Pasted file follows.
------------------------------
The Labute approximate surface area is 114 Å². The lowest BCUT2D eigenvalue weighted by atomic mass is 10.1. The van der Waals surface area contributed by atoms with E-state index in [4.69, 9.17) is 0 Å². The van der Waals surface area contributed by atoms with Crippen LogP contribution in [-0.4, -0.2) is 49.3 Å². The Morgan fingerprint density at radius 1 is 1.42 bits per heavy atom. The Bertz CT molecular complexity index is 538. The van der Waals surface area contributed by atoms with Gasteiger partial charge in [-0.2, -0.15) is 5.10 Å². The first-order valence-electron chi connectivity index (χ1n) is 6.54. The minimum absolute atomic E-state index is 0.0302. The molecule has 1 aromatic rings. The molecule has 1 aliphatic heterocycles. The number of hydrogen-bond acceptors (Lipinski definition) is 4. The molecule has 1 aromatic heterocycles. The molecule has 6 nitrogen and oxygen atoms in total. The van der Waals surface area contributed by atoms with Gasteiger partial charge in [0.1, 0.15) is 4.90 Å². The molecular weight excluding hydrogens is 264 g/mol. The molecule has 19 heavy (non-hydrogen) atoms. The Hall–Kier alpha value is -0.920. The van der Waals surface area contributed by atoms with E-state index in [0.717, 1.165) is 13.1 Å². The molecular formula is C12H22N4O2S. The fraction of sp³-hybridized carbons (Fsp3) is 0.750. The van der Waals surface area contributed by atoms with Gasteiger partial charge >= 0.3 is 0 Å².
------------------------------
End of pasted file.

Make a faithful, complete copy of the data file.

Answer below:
The Labute approximate surface area is 114 Å². The lowest BCUT2D eigenvalue weighted by atomic mass is 10.1. The van der Waals surface area contributed by atoms with E-state index in [4.69, 9.17) is 0 Å². The van der Waals surface area contributed by atoms with Crippen LogP contribution in [-0.4, -0.2) is 49.3 Å². The Morgan fingerprint density at radius 1 is 1.42 bits per heavy atom. The Bertz CT molecular complexity index is 538. The van der Waals surface area contributed by atoms with Gasteiger partial charge in [-0.2, -0.15) is 5.10 Å². The first-order valence-electron chi connectivity index (χ1n) is 6.54. The minimum absolute atomic E-state index is 0.0302. The molecule has 1 aromatic rings. The molecule has 1 aliphatic heterocycles. The number of hydrogen-bond acceptors (Lipinski definition) is 4. The molecule has 1 aromatic heterocycles. The molecule has 6 nitrogen and oxygen atoms in total. The van der Waals surface area contributed by atoms with Gasteiger partial charge in [0.1, 0.15) is 4.90 Å². The molecular weight excluding hydrogens is 264 g/mol. The molecule has 19 heavy (non-hydrogen) atoms. The Hall–Kier alpha value is -0.920. The van der Waals surface area contributed by atoms with E-state index in [0.717, 1.165) is 13.1 Å². The molecular formula is C12H22N4O2S. The fraction of sp³-hybridized carbons (Fsp3) is 0.750. The van der Waals surface area contributed by atoms with Gasteiger partial charge >= 0.3 is 0 Å².